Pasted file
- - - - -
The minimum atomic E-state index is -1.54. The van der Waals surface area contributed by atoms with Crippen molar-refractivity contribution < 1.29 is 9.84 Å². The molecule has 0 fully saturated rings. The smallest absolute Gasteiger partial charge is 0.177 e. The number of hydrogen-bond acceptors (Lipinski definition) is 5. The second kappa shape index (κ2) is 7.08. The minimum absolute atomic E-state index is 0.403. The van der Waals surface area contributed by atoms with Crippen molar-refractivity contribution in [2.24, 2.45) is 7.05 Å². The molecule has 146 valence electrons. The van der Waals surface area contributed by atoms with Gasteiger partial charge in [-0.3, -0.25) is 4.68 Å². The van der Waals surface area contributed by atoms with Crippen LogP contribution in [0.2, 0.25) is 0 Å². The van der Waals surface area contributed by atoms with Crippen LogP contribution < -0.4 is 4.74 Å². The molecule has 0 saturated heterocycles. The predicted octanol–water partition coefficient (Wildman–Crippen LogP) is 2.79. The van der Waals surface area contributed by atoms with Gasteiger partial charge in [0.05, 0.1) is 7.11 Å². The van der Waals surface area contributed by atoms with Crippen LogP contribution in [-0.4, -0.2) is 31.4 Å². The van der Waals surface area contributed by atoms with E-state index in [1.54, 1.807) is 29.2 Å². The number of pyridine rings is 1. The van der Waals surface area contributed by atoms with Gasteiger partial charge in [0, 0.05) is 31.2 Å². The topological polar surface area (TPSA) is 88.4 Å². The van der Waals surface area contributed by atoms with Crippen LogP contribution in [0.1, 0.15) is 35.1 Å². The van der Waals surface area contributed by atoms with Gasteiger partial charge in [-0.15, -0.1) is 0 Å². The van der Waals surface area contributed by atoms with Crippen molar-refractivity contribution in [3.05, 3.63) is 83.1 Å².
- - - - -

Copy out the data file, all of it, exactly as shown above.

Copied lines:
The minimum atomic E-state index is -1.54. The van der Waals surface area contributed by atoms with Crippen molar-refractivity contribution < 1.29 is 9.84 Å². The molecule has 0 fully saturated rings. The smallest absolute Gasteiger partial charge is 0.177 e. The number of hydrogen-bond acceptors (Lipinski definition) is 5. The second kappa shape index (κ2) is 7.08. The minimum absolute atomic E-state index is 0.403. The van der Waals surface area contributed by atoms with Crippen molar-refractivity contribution in [2.24, 2.45) is 7.05 Å². The molecule has 146 valence electrons. The van der Waals surface area contributed by atoms with Gasteiger partial charge in [-0.3, -0.25) is 4.68 Å². The van der Waals surface area contributed by atoms with Crippen LogP contribution in [0.2, 0.25) is 0 Å². The van der Waals surface area contributed by atoms with Crippen LogP contribution < -0.4 is 4.74 Å². The molecule has 0 saturated heterocycles. The predicted octanol–water partition coefficient (Wildman–Crippen LogP) is 2.79. The van der Waals surface area contributed by atoms with Gasteiger partial charge in [0.05, 0.1) is 7.11 Å². The van der Waals surface area contributed by atoms with Crippen LogP contribution in [-0.4, -0.2) is 31.4 Å². The van der Waals surface area contributed by atoms with E-state index in [1.54, 1.807) is 29.2 Å². The number of pyridine rings is 1. The van der Waals surface area contributed by atoms with Gasteiger partial charge in [0, 0.05) is 31.2 Å². The topological polar surface area (TPSA) is 88.4 Å². The van der Waals surface area contributed by atoms with Crippen LogP contribution in [0.1, 0.15) is 35.1 Å². The van der Waals surface area contributed by atoms with Gasteiger partial charge in [-0.15, -0.1) is 0 Å². The van der Waals surface area contributed by atoms with Crippen molar-refractivity contribution in [3.05, 3.63) is 83.1 Å².